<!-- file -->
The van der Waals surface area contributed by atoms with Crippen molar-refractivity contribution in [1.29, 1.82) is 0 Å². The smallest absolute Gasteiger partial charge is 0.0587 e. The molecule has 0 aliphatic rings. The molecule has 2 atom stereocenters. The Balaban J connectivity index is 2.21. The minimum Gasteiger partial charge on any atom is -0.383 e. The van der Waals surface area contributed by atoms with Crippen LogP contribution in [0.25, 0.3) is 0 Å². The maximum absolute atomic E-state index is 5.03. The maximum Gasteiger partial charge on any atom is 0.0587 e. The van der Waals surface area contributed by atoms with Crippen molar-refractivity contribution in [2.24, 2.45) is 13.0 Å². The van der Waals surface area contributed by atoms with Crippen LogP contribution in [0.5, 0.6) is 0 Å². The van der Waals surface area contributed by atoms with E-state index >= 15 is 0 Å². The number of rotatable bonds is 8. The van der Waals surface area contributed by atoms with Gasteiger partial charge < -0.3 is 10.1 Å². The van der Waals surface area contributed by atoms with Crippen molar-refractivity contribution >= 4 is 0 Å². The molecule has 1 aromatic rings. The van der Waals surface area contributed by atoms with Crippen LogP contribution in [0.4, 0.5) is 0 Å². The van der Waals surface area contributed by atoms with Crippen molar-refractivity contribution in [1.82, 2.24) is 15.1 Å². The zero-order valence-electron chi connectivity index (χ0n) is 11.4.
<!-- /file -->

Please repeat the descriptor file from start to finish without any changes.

The van der Waals surface area contributed by atoms with Crippen molar-refractivity contribution in [1.29, 1.82) is 0 Å². The smallest absolute Gasteiger partial charge is 0.0587 e. The molecule has 0 aliphatic rings. The molecule has 2 atom stereocenters. The Balaban J connectivity index is 2.21. The minimum Gasteiger partial charge on any atom is -0.383 e. The van der Waals surface area contributed by atoms with Crippen LogP contribution in [0.25, 0.3) is 0 Å². The maximum absolute atomic E-state index is 5.03. The maximum Gasteiger partial charge on any atom is 0.0587 e. The van der Waals surface area contributed by atoms with Crippen molar-refractivity contribution in [2.24, 2.45) is 13.0 Å². The van der Waals surface area contributed by atoms with Crippen LogP contribution in [0.5, 0.6) is 0 Å². The van der Waals surface area contributed by atoms with E-state index >= 15 is 0 Å². The number of rotatable bonds is 8. The van der Waals surface area contributed by atoms with Gasteiger partial charge < -0.3 is 10.1 Å². The van der Waals surface area contributed by atoms with Crippen molar-refractivity contribution >= 4 is 0 Å². The molecule has 1 aromatic rings. The van der Waals surface area contributed by atoms with Crippen LogP contribution in [0.4, 0.5) is 0 Å². The van der Waals surface area contributed by atoms with Crippen molar-refractivity contribution in [1.82, 2.24) is 15.1 Å². The zero-order valence-electron chi connectivity index (χ0n) is 11.4.